Whatever your desires in loading, gain, and phono EQ, they're but a button-press or two away, once you've mastered the hierarchy. You can also custom-load your cartridge with plug-in resistors, if the built-in values don't suit it. Output is either via single-ended RCA or "convenience" XLR (ie, the single-ended output is available on an XLR but there is not an actual balanced output).

Sweet Sound! I can't vouch for that –147dB noise spec—John Atkinson will be writing a Measurements" follow-up" in a future issue—but I can say that the PH-77 was remarkably quiet, even through its higher gain settings. In fact, it was subjectively just about as quiet as the solid-state phono preamps reviewed here. Quiet musical passages unfolded against dead-black silence. With nothing on the turntable and my ear pressed to a tweeter, I heard only a faint, smooth hiss at my normal volume level.

The PH-77 produced the easy musical flow and harmonic richness and delicacy that only tube amplification seems to offer, ramped up a few notches with the addition of tube rectification. Those who relish tubes' sense of unimpeded musical flow will revel in the PH-77's liquidity and continuousness. While rich and full, instrumental textures were not too ripe or romanticized. Attacks were reasonably fast and properly sharp, yet supple. Cymbals sizzled nicely, and kick drums had both solid body and convincing physical definition. Acoustic and electric bass lines unfurled with their rhythmic and harmonic structures intact, though the PH-77's character in the bottom end was more suited to the acoustic instrument. Unlike some tubed phono preamps, the PH-77 completely avoided the combination of rhythmic sluggishness and loss of bottom-end definition with exaggerated image size and lack of control.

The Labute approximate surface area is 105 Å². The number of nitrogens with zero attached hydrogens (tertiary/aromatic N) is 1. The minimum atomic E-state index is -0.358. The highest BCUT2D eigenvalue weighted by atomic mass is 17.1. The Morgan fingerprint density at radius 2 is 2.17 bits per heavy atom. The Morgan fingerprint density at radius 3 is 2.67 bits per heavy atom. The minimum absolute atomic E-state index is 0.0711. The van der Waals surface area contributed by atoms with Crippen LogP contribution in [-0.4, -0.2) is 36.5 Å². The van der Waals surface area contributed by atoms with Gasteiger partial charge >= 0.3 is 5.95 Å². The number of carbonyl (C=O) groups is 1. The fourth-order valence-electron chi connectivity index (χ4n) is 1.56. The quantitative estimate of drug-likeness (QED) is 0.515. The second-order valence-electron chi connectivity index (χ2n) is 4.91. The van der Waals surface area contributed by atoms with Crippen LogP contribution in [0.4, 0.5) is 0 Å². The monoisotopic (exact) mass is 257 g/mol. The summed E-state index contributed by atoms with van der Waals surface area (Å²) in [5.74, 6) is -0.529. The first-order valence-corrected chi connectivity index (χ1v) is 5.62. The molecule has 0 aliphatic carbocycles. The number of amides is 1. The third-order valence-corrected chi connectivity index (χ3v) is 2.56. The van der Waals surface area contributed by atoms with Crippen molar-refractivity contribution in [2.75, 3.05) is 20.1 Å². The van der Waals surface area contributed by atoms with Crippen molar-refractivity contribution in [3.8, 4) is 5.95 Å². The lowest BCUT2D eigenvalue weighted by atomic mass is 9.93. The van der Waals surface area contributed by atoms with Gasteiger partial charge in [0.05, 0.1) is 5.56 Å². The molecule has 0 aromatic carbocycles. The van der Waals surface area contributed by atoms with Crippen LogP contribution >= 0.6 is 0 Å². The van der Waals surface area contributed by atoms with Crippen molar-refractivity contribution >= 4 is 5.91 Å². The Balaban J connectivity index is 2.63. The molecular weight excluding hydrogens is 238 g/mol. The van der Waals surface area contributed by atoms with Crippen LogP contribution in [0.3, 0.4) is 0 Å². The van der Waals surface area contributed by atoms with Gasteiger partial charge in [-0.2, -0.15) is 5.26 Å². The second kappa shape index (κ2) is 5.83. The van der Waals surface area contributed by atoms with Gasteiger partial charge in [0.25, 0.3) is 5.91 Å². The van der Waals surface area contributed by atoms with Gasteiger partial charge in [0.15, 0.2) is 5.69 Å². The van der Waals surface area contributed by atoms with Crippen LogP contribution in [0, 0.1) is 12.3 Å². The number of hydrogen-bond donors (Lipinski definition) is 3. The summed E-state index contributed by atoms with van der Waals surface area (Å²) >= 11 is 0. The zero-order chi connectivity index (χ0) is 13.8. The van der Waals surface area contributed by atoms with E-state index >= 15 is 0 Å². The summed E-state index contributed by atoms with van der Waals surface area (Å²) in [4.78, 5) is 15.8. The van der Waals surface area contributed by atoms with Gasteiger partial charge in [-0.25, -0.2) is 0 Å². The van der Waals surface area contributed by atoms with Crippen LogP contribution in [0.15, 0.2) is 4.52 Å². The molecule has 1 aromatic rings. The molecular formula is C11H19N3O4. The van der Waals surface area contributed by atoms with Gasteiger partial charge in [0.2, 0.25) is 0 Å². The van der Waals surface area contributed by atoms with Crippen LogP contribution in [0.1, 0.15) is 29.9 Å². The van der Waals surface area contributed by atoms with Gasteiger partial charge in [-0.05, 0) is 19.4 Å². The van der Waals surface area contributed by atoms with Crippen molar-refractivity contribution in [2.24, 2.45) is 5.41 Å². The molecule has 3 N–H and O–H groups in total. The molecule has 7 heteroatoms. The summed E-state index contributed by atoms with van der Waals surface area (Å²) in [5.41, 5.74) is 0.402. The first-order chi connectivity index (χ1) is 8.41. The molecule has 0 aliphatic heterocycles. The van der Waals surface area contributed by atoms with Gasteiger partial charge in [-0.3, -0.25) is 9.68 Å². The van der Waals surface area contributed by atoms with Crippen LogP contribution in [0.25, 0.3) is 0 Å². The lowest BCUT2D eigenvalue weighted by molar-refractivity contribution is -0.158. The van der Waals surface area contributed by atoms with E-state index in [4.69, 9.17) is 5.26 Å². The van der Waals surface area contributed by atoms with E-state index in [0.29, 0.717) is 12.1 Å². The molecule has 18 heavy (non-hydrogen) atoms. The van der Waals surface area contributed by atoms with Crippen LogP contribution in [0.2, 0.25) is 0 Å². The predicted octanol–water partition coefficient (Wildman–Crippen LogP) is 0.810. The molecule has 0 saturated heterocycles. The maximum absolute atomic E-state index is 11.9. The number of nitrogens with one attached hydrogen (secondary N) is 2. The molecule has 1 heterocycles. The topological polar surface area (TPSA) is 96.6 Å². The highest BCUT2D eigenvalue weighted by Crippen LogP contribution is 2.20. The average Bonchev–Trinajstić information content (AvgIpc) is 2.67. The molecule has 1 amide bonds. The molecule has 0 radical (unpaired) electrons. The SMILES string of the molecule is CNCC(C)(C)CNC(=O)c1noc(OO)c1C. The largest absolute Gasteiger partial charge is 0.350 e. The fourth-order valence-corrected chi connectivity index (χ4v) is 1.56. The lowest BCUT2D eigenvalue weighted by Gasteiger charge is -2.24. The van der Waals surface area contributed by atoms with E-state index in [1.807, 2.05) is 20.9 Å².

The AMR's overall tonality was subjectively linear, and free of the warm lumps on bottom or curtailed highs some listeners associate with tubes. Instrumental harmonic structures were vividly painted with a full palette of colors. Well-recorded massed strings had a realistic golden sheen, with more than enough detail and bite to satisfy, while brass sparkled with metallic intensity instead of descending into velvety romanticism.